Shunned and homeless LGBT Ukrainians find shelter in Kiev: Interview by Reuters
KIEV (Thomson Reuters Foundation) - Staring at the Berlin Wall mural of Soviet President Leonid Brezhnev kissing East German leader Erich Honecker on the mouth, Yevhenii Kalashnyk knew it was time to come out as gay.
The 20-year-old Ukrainian kissed a friend in front of the graffiti painting in September and posted the photo on Instagram. The decision changed his life.
“I was emotionally full,” he told the Thomson Reuters Foundation in an interview.
He said he had only kissed another man for the first time a few months earlier and had arrived in the German capital about 60-days into his first trip to western Europe where he hoped to find some peace of mind after a difficult period.
For while gay sex has been legal in Ukraine since 1991, it remains socially taboo with lesbian, gay, bisexual and transgender (LGBT) people facing stigma, discrimination and sometimes violent attacks, rights groups say.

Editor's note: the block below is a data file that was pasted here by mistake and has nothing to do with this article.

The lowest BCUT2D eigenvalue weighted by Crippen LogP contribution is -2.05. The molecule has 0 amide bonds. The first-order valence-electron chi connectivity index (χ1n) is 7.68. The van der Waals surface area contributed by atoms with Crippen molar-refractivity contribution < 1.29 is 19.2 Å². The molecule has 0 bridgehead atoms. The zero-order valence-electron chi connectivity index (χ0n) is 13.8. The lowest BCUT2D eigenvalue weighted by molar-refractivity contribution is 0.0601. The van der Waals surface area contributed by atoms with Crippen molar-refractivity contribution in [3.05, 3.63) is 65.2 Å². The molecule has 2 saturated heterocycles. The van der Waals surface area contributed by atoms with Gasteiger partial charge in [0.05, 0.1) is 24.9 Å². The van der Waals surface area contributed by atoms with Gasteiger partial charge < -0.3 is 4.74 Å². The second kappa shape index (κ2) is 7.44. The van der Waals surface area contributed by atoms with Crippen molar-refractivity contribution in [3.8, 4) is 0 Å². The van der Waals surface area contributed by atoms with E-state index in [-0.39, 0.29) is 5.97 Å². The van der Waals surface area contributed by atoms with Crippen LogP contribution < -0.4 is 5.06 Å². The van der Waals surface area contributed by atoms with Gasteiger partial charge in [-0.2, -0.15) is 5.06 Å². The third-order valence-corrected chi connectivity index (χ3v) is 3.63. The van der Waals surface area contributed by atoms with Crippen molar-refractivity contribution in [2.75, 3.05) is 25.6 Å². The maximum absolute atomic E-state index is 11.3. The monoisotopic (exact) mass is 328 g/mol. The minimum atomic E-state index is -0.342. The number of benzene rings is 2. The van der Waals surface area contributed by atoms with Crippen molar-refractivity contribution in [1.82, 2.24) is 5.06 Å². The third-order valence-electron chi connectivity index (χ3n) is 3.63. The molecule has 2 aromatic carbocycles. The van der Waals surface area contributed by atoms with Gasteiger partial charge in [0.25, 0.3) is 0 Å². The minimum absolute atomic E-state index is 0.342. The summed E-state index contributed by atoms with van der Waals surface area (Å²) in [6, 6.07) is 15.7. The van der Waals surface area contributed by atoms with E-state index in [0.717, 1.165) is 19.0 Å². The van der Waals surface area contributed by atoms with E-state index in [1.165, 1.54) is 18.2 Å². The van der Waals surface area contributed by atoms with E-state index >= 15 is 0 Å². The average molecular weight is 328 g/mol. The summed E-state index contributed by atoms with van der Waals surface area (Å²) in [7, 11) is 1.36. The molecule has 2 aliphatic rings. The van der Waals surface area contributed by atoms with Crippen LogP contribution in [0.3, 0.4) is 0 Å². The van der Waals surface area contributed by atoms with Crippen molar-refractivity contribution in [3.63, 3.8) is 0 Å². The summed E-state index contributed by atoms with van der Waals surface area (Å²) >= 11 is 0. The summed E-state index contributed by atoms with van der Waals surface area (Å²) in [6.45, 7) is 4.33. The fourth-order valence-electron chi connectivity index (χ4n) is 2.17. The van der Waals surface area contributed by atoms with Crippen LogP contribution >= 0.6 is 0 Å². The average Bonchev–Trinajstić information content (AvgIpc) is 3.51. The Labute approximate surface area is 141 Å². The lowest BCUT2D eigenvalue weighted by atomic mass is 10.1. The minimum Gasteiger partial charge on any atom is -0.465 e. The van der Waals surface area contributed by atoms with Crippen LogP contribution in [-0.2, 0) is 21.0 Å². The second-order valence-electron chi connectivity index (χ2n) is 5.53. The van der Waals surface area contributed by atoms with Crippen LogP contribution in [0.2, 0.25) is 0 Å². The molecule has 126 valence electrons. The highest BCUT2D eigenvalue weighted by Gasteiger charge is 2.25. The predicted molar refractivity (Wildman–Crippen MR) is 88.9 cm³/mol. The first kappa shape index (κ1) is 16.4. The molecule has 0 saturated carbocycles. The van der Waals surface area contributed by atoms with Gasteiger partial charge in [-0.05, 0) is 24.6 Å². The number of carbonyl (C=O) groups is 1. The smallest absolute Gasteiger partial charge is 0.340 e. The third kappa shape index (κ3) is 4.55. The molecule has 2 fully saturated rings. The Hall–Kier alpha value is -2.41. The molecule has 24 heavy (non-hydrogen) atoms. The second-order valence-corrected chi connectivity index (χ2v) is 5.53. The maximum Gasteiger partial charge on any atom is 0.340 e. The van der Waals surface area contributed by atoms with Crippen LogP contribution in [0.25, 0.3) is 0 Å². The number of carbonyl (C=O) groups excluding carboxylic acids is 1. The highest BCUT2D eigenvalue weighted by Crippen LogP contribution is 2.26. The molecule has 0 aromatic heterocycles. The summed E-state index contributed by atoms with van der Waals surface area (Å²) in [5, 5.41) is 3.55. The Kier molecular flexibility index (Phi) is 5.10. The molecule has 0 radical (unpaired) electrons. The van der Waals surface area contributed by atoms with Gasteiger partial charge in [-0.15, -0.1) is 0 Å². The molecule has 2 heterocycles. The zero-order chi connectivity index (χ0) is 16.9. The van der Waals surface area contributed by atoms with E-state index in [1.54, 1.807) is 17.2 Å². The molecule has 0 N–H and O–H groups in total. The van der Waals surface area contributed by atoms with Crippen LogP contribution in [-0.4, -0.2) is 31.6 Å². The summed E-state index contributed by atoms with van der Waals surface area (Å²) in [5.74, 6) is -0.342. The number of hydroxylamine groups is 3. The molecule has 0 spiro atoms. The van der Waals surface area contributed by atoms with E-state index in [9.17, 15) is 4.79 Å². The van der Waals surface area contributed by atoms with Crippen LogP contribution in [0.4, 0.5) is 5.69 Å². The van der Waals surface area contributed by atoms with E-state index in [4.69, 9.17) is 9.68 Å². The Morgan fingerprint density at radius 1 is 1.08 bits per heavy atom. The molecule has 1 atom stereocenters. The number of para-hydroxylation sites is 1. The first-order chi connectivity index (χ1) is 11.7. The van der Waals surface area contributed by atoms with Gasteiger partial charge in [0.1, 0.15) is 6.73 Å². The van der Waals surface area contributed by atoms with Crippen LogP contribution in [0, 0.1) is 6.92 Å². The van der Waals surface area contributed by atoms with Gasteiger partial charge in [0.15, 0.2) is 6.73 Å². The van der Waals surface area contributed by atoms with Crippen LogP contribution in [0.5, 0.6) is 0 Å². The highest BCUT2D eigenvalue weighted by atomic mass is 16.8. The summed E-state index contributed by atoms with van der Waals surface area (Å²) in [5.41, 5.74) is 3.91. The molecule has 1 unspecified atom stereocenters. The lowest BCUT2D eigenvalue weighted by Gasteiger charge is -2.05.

Ukrainian authorities have increased their support for gay rights since a pro-Western government took power following the Maidan protests in 2014 and in 2015 passed a law banning workplace discrimination against the LGBT community.
But critics say homophobic attitudes remain widespread. The country scored 19 out of 100 points in a 2016 survey by EU-funded Rainbow Europe ranking LGBT people’s rights in Europe.
Shortly after posting the kiss photo, Kalashnyk received a call from his mother.
“She asked: ‘Are you gay?'. I said ‘yes’ ... Then she started saying very bad things,” he said, adding that his father also threatened him.
RAINBOW SAFE HOUSE
Too afraid to go home to Nikopol, Kalashnyk headed to Kiev when he returned to Ukraine about a month later where he found accommodation with Insight, a local gay rights group.
The organization runs Ukraine’s first and only LGBT shelter - a four-room flat, with bunk beds, a kitchen and communal area, in an old apartment block outside Kiev’s city center.